The Consumption Cycle and the Quest for Social Ascension: A Psychological Perspective

The Consumption Cycle and the Quest for Social Ascension: A Psychological Perspective

In modern society, consumption plays a pivotal role in individual identity and the pursuit of an enhanced socio-economic status. The consumption cycle, navigating various phases of purchasing behavior, impels people to acquire products that not only fulfill their needs but also elevate their social standing. This dynamic can be elucidated through diverse psychological models, all converging towards a common objective: the augmentation of socio-economic status.

Maslow's Hierarchy of Needs and the Craving for Recognition

Derived from Maslow's hierarchy, the desire for social recognition emerges as a fundamental need. Individuals tend to strengthen their position in the social hierarchy and solidify their identity by acquiring products such as jewelry, designer clothing, or luxury goods.

Howard and Sheth's Consumer Behavior Theory

This model underscores the intricate interplay between social, psychological, and situational factors. As individuals strive for a higher socio-economic status, the purchase of prestigious brands or exclusive products is influenced by social cues and personal lifestyle preferences.

Engel-Kollat-Blackwell Model and the Phases of Consumption

The acquisition of products accentuating social status can be viewed as the result of various phases, starting from the discovery of a desire to the utilization of the acquired item, culminating in the eventual habituation effect triggering a new consumption cycle.

Tri-component Attitude Model

Attitudes toward prestigious products are shaped by cognitive elements (quality and brand image), affective components (emotional connection), and behavioral elements (previous experiences). The selection of these products is influenced by the positive attitude, intended to enhance social status.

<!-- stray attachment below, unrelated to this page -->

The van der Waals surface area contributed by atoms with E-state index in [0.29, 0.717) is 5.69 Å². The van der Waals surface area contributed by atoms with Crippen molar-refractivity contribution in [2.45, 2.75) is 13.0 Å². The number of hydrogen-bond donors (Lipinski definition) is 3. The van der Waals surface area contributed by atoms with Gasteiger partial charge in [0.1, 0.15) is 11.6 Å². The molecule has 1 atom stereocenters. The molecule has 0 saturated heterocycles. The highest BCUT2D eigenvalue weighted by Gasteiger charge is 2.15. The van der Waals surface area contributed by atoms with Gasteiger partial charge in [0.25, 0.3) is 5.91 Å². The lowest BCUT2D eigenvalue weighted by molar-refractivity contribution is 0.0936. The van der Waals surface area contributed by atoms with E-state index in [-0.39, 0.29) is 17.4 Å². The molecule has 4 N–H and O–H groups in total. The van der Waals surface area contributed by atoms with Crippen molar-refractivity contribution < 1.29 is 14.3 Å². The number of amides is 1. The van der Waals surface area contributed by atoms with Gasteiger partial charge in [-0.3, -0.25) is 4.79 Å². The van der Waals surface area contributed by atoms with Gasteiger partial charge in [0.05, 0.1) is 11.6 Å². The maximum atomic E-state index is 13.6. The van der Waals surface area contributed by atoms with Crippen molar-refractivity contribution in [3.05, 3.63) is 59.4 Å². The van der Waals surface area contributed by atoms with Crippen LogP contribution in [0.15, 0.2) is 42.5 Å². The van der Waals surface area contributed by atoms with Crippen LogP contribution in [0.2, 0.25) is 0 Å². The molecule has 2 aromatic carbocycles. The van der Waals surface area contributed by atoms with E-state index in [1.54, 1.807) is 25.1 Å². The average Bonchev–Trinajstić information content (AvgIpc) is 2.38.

Theory of Planned Behavior and Conscious Consumption

In making conscious decisions to acquire products that elevate socio-economic status, attitudes, subjective norms (societal expectations), and perceived behavioral control play pivotal roles. The planning of consumption is influenced by the conviction that the purchase can achieve these social goals.

Evolutionary Perspective and the Urge for Higher Rank

The human inclination to enhance socio-economic status can also be explained from an evolutionary standpoint. Historically, a higher social rank increased survival likelihood and improved partner selection for reproduction.

SOR Model and the Justification of Purchase

The SOR model (Stimulus-Organism-Response) illustrates how unconscious processes lead to conscious actions. For instance, witnessing a luxurious product (stimulus) might activate unconscious desires for social ascension (organism). The conscious decision to make a purchase (response) is then "justified" as a means to satisfy these unconscious desires.

Summarized: The psychological models illuminate that the consumption cycle is not solely rooted in functional needs but is profoundly influenced by the pursuit of social ascension. The selection of specific products is propelled by the desire for recognition and prestige, and the cycle repeats as new desires and needs emerge. It is inherent in human nature to define and improve socio-economic status through consumption, and these psychological models provide insights into the intricate mechanisms underlying this pursuit.

blog image

Adad-Nirari Khochaba


January 15, 2024


Consumer BehaviorPsychologySocial StatusValueSocial Ascension